Have you ever had your taskbar filled with 10 applications all doing something that involved waiting for a task to finish? Document Printing Progress, a K3b CD burning dialogue, Audio Encoding via KAudioCreator, File Transfers in Konqueror, Kopete, KTorrent, checking email in KMail... The new Jobs support in KDE 4 will unify the display of progress for these tasks, making it easy to see and manage what is happening on your system.
You think that you know every game that KDE ships? How about KNetWalk? It's a nice little game - not just for system administrators. The chance that you have it already installed is high, it's in the kdegames module!
For the next interview in the fortnightly People Behind KDE series we meet a developer who has unfinished business with midges, someone who prefers bullets to stars -- tonight's star of People Behind KDE is Daniel Molkentin.
Also: Amarok Weekly Newsletter - Issue 5
First of all, the Oxygen team now started to develop a Oxygen like style for KDE 4 with mouse pointers, sound and all. Although I have to admit that I tend to think about simple computer games for kids when I hear the new sound I like it that it is all developed and discussed now and not 5 minutes before the release of KDE 4 - it means we will see high quality stuff coming out of the process.
Also: KDE on windows
The KDE promotion teams gains momentum with the weekly “The Road to KDE 4″ news. Hidden in this weeks release about Koffice you will find some words about Sonnet - the KSpell replacement and therefore the framework that will support you with spell checking.
In this weeks' edition of the Road to KDE 4, we'll take a look at the up and coming KWord 2.0 as part of the KOffice project. KWord 1.6.1 is already a powerful KDE-integrated word processor, but with KDE 4 technologies, KWord 2.0 promises to be among the most powerful free word processors available.
There is much anticipation for KDE 4 as has been seen from the amount of comments to the article published from Andrea with respect to the innovations included in the future desktop environment. In order to find out more, we have interviewed Aaron Seigo, KDE developer. Good reading!
With KDE 4.0 being released later this year a lot of Linux users have started speculating on what we can expect from this big KDE version release. The consensus is that the features in KDE 4.0 are going to be prettier, More “user friendly” and more intuitive than KDE 3.5.
FOSDEM is yet another one of those catchy acronyms that stands for nothing less than "Free and Open source Software Developers' European Meeting". KDE will again be hosting a room dedicated to talks and chat about the free desktop.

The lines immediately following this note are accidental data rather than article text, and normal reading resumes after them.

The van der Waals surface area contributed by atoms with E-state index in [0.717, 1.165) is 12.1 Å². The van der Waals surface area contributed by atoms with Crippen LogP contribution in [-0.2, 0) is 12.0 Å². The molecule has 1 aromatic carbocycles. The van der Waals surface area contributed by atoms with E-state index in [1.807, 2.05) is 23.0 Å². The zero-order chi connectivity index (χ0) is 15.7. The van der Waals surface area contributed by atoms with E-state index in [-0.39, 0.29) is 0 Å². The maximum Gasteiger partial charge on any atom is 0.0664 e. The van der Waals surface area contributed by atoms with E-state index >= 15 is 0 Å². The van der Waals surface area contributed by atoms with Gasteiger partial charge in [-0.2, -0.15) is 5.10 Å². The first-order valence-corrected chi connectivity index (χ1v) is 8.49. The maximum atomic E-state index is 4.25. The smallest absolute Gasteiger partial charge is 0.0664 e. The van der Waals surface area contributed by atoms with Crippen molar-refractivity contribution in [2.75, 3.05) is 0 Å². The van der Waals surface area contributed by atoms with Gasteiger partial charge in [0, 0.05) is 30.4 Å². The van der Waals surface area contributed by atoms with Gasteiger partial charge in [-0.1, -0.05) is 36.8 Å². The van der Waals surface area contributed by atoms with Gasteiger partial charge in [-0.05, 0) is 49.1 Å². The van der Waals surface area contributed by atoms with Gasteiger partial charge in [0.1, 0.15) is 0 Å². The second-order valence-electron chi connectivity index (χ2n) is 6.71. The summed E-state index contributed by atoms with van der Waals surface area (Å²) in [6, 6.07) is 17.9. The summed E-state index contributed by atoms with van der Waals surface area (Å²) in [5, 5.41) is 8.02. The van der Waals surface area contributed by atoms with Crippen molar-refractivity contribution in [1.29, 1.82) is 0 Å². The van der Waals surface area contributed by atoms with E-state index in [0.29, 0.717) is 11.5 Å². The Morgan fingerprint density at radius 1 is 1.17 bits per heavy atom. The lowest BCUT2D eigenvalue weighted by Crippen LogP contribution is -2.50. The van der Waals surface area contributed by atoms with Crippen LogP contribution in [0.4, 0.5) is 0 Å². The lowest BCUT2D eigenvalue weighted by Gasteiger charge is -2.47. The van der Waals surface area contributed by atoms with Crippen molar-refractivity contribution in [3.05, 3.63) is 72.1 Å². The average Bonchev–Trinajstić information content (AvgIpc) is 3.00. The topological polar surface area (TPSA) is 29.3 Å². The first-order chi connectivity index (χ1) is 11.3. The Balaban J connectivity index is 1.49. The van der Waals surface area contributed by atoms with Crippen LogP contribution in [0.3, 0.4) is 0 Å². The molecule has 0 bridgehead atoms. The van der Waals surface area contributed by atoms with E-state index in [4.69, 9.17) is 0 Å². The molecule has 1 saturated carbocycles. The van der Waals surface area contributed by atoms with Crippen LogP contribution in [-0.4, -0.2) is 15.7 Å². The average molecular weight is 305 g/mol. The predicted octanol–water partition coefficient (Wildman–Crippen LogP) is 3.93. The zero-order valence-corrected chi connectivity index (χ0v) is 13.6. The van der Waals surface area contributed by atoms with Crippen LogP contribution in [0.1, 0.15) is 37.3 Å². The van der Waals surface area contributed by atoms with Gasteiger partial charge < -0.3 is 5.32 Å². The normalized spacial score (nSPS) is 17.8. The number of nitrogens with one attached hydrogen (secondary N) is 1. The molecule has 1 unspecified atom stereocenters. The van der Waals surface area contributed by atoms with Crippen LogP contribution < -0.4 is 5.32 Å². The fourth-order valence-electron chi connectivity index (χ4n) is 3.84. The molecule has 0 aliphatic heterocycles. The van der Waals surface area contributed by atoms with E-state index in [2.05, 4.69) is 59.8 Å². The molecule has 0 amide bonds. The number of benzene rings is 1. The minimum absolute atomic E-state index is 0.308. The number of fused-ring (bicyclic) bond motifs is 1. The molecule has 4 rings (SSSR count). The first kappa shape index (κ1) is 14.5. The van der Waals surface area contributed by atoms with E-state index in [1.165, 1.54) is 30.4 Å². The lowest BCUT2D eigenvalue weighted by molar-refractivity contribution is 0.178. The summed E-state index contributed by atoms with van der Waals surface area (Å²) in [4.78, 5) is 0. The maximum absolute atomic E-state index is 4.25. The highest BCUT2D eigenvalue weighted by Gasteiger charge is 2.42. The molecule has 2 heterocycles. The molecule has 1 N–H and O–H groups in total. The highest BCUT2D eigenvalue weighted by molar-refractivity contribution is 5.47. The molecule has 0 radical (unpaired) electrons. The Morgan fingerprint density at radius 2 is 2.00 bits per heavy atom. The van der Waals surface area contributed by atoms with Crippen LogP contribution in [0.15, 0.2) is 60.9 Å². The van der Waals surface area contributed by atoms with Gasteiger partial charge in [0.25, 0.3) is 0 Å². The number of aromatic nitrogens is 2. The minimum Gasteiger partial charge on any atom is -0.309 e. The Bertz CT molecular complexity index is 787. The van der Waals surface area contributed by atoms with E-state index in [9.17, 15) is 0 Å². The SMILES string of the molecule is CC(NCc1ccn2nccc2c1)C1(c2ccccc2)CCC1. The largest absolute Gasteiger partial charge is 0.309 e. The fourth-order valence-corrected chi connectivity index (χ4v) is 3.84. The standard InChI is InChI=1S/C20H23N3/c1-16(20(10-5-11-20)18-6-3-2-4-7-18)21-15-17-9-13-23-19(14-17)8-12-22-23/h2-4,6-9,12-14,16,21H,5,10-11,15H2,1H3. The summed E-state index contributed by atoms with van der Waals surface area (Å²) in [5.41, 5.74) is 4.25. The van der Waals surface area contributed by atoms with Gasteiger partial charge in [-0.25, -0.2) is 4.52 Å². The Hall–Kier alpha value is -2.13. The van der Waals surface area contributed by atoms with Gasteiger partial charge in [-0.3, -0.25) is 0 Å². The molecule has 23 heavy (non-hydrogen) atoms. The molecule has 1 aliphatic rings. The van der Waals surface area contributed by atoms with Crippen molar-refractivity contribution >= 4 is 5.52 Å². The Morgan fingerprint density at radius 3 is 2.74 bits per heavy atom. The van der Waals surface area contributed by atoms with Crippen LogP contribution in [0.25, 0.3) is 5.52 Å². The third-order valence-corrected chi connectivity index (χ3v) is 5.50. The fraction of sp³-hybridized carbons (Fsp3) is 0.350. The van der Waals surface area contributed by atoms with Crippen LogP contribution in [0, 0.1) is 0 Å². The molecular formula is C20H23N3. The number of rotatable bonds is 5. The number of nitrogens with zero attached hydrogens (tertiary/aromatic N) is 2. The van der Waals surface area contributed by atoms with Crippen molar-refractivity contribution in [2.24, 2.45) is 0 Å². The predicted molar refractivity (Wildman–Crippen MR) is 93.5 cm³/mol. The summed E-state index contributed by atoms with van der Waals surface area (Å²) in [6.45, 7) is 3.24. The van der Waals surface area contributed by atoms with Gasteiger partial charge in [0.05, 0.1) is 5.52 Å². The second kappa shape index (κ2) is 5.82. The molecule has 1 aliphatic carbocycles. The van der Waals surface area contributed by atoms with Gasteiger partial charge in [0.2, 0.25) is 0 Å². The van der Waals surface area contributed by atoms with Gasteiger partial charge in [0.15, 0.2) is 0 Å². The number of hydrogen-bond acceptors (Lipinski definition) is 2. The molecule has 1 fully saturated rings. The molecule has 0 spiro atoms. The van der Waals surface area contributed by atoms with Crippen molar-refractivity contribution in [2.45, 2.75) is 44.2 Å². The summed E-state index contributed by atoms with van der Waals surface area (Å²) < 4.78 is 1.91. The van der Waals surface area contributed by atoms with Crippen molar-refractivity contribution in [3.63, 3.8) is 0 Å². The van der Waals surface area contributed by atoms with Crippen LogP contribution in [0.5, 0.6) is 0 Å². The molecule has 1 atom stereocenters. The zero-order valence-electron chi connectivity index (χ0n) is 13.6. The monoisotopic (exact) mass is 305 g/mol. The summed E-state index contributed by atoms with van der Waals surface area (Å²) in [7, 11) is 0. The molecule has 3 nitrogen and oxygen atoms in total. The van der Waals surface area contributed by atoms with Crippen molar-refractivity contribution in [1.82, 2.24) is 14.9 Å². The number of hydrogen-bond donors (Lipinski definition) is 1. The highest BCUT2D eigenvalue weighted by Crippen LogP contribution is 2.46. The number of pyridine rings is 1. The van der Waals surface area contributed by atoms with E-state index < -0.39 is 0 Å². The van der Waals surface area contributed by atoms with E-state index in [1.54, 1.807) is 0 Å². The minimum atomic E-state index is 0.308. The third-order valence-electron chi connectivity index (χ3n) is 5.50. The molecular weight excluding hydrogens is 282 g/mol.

Ever wonder what KDE 4.0 is going to look like when it is finally released some time this year ? As far as end users should be concerned, it is going to be much more beautiful, responsive and usable than KDE 3.5.
The KDE contributors conference, which is part of Akademy, the world summit of the KDE community, will be the place to present the newest developments, long-term strategies or interesting input from the surrounding communities, projects and societies. Be part of it, present your thoughts, ideas and work at Akademy 2007 in Glasgow, Scotland.
Since KDE 4 development is in full swing with plans for a KDE 4.0 release sometime later this year, I thought I'd put together a weekly piece entitled The Road to KDE 4. The idea is to have a short overview of one or two of the features that show progress in KDE 4. For my first issue, the goal is to show off some of the great SVG work that has taken place so far.
For those of you who have not followed the comment thread on the 'On Favouritism, Apologies, and Black Helicopters' story: I there promised to write an article about all the customisations I do on KDE to make it look and (more importantly) behave in my own preferred way; as a sort of Christmas present, so to speak (it is not like it is a fast news day today). Read on!
The last days were quite interesting regarding KDE 4 development: Aaron released a screenshot showing the new Alt+F2 application launcher with translucency abilities and linked a public relations (or sometimes called propaganda) document introducing Oxygen to “normal” people.
I just read an article about this in ComputerWorld Australia. The article is an interview and talks about some of what will be new in KDE 4. Having used KDE for close to 10 years now, I am clearly a fan but I am not sure KDE 2, 3, 4 or 27 is the answer.
Since beginning as a one-person project over ten years ago, the fourth generation of the K Desktop Environment (KDE) is poised to be the most business-friendly open source desktop to date with a host of new features ideal for enterprises.
I like many love KDE, but like many I’ve also complained about most of the KDE apps. Personally i loathe the naming of most Linux apps. It’s gnu this and K that and gtk this and qt that. Overall i just want nice look and feel. For a week, I’ve dedicated myself to KDE applications in their native environment.
In a move to promote the KDE desktop in the Enterprise, the UK's Open Source experts, Sirius Corporation, have become a Supporting Member of the KDE project.
Birmingham City Council released a case study for their open source desktop trial. Buried in the 67 page document is the reason for choosing KDE: quick to configure and the bouncing launch feedback cursor.